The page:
Who and How to propose a toast during a meal and the wines to use.

toast eyeHow to Propose a Toast

1. To begin

Stand where you can be seen.

Make sure that everyone has a full glass of something – alcoholic or not.

Hold your own glass in front of you – angle your arm up from the elbow not above your shoulder though..

Introduce yourself briefly, if you aren’t already known by everyone present. Say something about why you’ve gathered. Are you celebrating a successful project or period of time? A recent win? A newly formed partnership? The achievement of a big goal? Or are you honoring a particular person for what he or she has done? Say so.

Keep these introductory remarks brief — no longer than a minute to a minute and a half.

2. The Hope or Desire

Raise your glass to eye level.

State a hope or a wish for the future of the person being honored or for the parties gathered at the event. Use the subjective form, “May…”

Make it no more than two or three sentences. Keep your remarks in the spirit of the event, appropriate to the mood of the gathering. Don’t be light and breezy at a formal gathering or stiff and serious at a casual event.

3. The Toast

Raise your glass overhead.

Look the person in the eye.

In three or four words name the person, persons, or occasion being honored, “To…” If you keep it short, people will repeat the toast.


4. An Example

“X, As your friend/colleague, I’d like to propose a toast to you.

Achieving what you have in such a short time is a testament to your skill and your commitment to excellence.

So here’s my toast. May your success be ongoing. May your future be assured. And may the work you do continue to touch the lives of many. To X”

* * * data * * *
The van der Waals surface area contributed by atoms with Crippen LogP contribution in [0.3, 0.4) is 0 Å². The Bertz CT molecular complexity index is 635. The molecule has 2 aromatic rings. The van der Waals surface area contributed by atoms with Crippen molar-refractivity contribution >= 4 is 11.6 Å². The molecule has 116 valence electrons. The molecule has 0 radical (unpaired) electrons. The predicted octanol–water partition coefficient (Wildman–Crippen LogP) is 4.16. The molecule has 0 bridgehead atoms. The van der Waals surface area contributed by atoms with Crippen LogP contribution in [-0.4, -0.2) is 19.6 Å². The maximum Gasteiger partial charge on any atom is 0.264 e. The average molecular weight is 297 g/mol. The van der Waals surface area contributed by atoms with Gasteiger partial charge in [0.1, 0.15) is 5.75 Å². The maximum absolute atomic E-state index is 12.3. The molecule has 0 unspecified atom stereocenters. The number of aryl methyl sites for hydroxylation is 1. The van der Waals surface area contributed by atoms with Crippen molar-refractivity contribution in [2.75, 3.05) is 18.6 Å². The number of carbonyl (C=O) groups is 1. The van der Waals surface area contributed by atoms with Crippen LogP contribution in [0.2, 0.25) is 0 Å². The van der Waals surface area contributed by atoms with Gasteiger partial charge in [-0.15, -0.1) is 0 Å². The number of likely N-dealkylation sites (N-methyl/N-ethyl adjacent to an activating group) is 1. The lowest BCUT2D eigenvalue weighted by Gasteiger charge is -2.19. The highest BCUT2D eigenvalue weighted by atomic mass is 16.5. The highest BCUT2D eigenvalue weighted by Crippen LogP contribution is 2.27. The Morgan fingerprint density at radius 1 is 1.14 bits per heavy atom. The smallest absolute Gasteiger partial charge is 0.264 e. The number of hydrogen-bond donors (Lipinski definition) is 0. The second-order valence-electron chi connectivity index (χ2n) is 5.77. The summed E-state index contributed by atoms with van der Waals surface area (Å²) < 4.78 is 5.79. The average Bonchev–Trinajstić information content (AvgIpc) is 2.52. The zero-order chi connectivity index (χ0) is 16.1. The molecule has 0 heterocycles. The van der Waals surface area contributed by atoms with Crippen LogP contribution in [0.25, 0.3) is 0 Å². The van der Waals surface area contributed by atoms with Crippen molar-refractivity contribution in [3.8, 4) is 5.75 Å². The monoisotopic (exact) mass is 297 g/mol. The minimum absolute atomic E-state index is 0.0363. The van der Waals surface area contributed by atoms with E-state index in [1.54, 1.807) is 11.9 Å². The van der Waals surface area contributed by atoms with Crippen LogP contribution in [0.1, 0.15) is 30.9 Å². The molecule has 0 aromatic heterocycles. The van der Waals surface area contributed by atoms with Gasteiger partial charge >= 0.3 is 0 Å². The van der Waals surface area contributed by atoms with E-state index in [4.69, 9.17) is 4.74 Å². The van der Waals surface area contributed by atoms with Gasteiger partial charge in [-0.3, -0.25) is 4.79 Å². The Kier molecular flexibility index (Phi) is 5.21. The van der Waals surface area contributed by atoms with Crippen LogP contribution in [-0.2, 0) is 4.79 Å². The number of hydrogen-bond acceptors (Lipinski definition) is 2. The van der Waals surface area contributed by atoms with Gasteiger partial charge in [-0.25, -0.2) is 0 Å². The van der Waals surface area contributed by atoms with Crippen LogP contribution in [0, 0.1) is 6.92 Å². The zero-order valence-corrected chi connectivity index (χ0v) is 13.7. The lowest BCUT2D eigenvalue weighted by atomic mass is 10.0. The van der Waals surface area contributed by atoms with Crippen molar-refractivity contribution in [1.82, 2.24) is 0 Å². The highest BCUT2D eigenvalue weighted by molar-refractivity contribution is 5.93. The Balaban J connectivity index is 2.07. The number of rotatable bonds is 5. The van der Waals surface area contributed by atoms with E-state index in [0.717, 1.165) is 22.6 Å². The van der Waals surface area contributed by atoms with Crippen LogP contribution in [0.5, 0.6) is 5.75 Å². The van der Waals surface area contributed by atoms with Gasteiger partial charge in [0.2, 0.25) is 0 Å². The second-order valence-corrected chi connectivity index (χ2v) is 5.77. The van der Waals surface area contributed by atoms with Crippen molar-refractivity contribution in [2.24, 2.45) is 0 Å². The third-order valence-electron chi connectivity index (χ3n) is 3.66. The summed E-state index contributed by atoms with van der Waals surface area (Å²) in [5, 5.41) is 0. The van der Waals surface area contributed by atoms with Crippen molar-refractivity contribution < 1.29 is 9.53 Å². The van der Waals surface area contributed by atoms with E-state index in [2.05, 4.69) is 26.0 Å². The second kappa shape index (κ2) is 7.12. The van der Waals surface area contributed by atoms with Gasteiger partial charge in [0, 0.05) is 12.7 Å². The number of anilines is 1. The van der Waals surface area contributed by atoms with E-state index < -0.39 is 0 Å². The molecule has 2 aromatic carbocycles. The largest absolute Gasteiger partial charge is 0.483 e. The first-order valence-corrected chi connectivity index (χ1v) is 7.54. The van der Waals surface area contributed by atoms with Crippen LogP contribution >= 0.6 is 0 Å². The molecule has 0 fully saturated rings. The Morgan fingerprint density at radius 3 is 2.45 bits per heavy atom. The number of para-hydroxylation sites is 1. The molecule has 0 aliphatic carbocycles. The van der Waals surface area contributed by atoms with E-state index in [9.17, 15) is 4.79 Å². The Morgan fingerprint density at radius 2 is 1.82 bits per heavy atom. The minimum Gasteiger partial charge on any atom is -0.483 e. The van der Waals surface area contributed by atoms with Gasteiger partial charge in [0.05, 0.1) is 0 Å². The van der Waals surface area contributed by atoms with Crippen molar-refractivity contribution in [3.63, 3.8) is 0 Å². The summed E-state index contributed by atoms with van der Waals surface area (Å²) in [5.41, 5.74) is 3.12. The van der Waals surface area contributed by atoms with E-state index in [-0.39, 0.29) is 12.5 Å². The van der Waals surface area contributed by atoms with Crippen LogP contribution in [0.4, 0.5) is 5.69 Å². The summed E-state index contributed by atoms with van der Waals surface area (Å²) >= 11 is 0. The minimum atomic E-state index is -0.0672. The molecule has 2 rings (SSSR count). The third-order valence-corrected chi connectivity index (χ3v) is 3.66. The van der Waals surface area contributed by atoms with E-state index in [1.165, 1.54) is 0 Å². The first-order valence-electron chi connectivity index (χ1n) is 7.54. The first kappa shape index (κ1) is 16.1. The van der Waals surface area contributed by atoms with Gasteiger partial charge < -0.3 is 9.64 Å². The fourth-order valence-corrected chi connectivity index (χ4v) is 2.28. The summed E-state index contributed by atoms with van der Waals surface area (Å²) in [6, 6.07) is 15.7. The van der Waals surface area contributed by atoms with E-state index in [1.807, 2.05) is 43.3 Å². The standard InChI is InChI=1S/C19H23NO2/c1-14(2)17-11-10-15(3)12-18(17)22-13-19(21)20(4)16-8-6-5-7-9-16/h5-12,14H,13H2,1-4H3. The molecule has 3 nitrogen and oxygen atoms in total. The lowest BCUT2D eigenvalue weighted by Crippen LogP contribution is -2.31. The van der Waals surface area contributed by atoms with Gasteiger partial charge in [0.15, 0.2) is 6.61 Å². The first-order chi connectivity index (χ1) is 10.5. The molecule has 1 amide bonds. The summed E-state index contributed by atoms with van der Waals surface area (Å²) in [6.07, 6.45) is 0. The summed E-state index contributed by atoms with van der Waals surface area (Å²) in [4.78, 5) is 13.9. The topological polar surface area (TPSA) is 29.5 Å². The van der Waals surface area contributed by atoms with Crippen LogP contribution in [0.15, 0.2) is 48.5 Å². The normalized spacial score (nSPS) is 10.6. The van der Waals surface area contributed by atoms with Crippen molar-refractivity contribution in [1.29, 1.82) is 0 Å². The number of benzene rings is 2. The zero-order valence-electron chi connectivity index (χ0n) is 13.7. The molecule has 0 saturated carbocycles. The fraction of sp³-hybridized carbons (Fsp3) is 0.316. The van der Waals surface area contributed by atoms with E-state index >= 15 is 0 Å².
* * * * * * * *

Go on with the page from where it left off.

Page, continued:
Tips to remember

Compliments to the host: If you are invited to dinner at someone’s house, always remember to compliment the host and the magnificent meal. If you are having trouble complimenting the host on their magnificent meal, you can always compliment them on their house or the presentation of the meal or even the time it has taken them to prepare it. Always remember that it is a special privilege to have been invited so thank them for the privilege.

Toast the host—don’t get toasted: The first toast is generally given by the host. Raise your glass and take a sip. In the event there are multiple toasts being given, remember you can toast with soft drink (soda) or water to save you the embarrassment of finding yourself completely inebriated by the end of the evening.

Never toast yourself: If you are the object of the toast, when everyone else is drinking from their glass as a toast to you, you do not take part in the drinking.

Know your stems:When you are drinking red wine you hold the bowl of the glass, yet when you are drinking white wine you hold it by the stem so as not to warm the wine.

It is not a crime to say no to wine: If you are attending a daytime function, or you don’t drink alcohol, or you don’t feel like any wine with the meal, when the waiter comes around to pour the wine don’t turn your glass upside down, just place your hand over the top of it to indicate that you do not want any.

Look them in the eye. No matter if you are proposing a toast in front of an auditorium or clinking a glass with one person, always look the person in the eye.